According to Leighton, that is what both band councils are looking for right now.

“We want to talk about our issues and the land- environment – those are our two priorities right now,” said Leighton.

The proposed pipeline would snake its way from Bruderheim, Alberta, just east of Edmonton, to Kitimat along what is called the Northwest Corridor. That would bring it in to Tsimshian territory, to which Metlakatla is a member tribe.

Going to Kitimat would be oil from the oil sands projects in Alberta and going back the other way would be oil thinner.

But this is not the first time a partnership arrangement with First Nations communities has been on offer.

In 2000, a similar arrangement was made with the Aboriginal Pipeline Group and TransCanada Corp. when the APG was offered a third stake of the Mackenzie Pipeline running south from the Northwest Territories.

Leighton’s concerns about the proposed pipeline include its impact on salmon spawning rivers in traditional Tsimshian territory and the protection of those rivers.

Environmental protection continues to be a contentious issue for Northern First Nations when it comes to the pipeline.

The Carrier Sekani Tribal Council, a representative council for eight bands just west of Prince George, has said it will not sign on to any deal with Enbridge at this point because it does not recognize the National Energy Board-led assessment process.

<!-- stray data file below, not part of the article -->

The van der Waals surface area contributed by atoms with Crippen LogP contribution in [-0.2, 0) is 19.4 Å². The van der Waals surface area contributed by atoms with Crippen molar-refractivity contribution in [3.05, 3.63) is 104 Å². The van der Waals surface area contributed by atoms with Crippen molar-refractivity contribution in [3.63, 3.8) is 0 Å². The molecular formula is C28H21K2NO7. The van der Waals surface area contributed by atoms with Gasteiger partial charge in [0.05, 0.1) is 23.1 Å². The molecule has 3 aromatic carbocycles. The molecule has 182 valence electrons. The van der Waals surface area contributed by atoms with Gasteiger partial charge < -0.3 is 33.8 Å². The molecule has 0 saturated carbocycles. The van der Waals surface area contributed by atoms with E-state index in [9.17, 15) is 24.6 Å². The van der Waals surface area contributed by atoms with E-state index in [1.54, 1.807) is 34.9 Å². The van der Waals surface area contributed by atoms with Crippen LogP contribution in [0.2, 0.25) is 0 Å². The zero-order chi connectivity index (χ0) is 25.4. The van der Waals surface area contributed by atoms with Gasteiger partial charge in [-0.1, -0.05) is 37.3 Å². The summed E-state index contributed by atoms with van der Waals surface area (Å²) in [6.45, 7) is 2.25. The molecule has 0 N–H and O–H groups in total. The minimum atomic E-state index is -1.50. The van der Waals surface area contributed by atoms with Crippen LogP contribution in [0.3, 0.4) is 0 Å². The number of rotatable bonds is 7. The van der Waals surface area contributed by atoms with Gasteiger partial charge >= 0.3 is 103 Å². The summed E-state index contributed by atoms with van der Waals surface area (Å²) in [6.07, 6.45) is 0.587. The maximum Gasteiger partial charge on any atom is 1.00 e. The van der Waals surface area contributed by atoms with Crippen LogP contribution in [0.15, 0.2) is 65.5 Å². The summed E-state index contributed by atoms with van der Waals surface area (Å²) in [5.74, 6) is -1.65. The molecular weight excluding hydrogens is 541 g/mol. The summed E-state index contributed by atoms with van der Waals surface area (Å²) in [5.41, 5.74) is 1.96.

The last time a consultation process was broached by Enbridge back in 2006, First Nations bands requested $2.4 million in funding from the federal government so that they might spearhead their own environmental assessment.

So far, this request has been denied. And Leighton admits that he hasn’t spoken to the Carrier Sekani Tribal Council about Enbridge since 2006.

“We were part of the process earlier on but we have not attended meetings with them since, so we don’t’ know what their issues are but I know that when Enbridge decided to put this project on a shelf a while back, it was basically because of the concerns of the First Nations along the (project) line,” said Leighton.

Enbridge official Steve Greenway said Enbridge plans to file its application for approval with the NEB in 2009.

“What we are trying to do is get people really aware of what is going on with our plans and about the project. If they have any questions, we hope to answer them, and hopefully we can let people know about the opportunities and the benefits that can come to the North when we get our pipeline operational,” said Greenway.

Greenway could not answer exactly what a deal with First Nations community would look like, or whether or not a deal would be reached individually or collectively, saying that details have not been worked out yet.

“What we anticipate is that each individual band would have the opportunity to participate,” said Greenway.

Skeena-Bulkley Valley MP Nathan Cullen, who was just named NDP critic for Natural Resources and Energy, said that it is not automatic that North coast First Nation bands want in on the deal.
“I think it’s going to be a tough sell to the Haida and Tsimshian nations,” he said.